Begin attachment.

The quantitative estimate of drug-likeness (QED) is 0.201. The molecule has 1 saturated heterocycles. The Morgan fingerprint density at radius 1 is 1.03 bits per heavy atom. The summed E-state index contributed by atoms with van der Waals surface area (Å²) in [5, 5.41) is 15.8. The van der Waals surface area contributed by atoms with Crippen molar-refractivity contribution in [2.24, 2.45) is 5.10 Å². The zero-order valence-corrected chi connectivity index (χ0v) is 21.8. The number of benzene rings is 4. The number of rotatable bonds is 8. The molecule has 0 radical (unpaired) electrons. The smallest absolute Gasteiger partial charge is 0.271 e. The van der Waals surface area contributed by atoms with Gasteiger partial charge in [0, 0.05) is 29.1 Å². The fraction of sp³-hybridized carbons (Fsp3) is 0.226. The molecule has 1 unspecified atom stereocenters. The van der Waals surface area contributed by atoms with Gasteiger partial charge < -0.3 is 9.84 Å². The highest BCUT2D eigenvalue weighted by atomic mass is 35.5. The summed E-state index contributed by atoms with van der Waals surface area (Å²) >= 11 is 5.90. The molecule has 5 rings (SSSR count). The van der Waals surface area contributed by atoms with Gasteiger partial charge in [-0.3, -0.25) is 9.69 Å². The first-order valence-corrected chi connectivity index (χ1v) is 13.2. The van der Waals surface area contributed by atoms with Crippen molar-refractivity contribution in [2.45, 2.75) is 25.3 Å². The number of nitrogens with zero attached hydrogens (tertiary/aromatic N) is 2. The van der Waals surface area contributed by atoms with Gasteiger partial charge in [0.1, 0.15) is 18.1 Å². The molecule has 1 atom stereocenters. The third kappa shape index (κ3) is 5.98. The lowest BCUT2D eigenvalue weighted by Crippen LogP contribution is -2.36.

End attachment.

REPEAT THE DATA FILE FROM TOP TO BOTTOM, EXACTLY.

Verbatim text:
The quantitative estimate of drug-likeness (QED) is 0.201. The molecule has 1 saturated heterocycles. The Morgan fingerprint density at radius 1 is 1.03 bits per heavy atom. The summed E-state index contributed by atoms with van der Waals surface area (Å²) in [5, 5.41) is 15.8. The van der Waals surface area contributed by atoms with Crippen molar-refractivity contribution in [2.24, 2.45) is 5.10 Å². The zero-order valence-corrected chi connectivity index (χ0v) is 21.8. The number of benzene rings is 4. The number of rotatable bonds is 8. The molecule has 0 radical (unpaired) electrons. The smallest absolute Gasteiger partial charge is 0.271 e. The van der Waals surface area contributed by atoms with Gasteiger partial charge in [0, 0.05) is 29.1 Å². The fraction of sp³-hybridized carbons (Fsp3) is 0.226. The molecule has 1 unspecified atom stereocenters. The van der Waals surface area contributed by atoms with Gasteiger partial charge < -0.3 is 9.84 Å². The highest BCUT2D eigenvalue weighted by atomic mass is 35.5. The summed E-state index contributed by atoms with van der Waals surface area (Å²) >= 11 is 5.90. The molecule has 5 rings (SSSR count). The van der Waals surface area contributed by atoms with Gasteiger partial charge in [-0.3, -0.25) is 9.69 Å². The first-order valence-corrected chi connectivity index (χ1v) is 13.2. The van der Waals surface area contributed by atoms with Crippen molar-refractivity contribution in [2.45, 2.75) is 25.3 Å². The number of nitrogens with zero attached hydrogens (tertiary/aromatic N) is 2. The van der Waals surface area contributed by atoms with Gasteiger partial charge in [0.1, 0.15) is 18.1 Å². The molecule has 1 atom stereocenters. The third kappa shape index (κ3) is 5.98. The lowest BCUT2D eigenvalue weighted by Crippen LogP contribution is -2.36.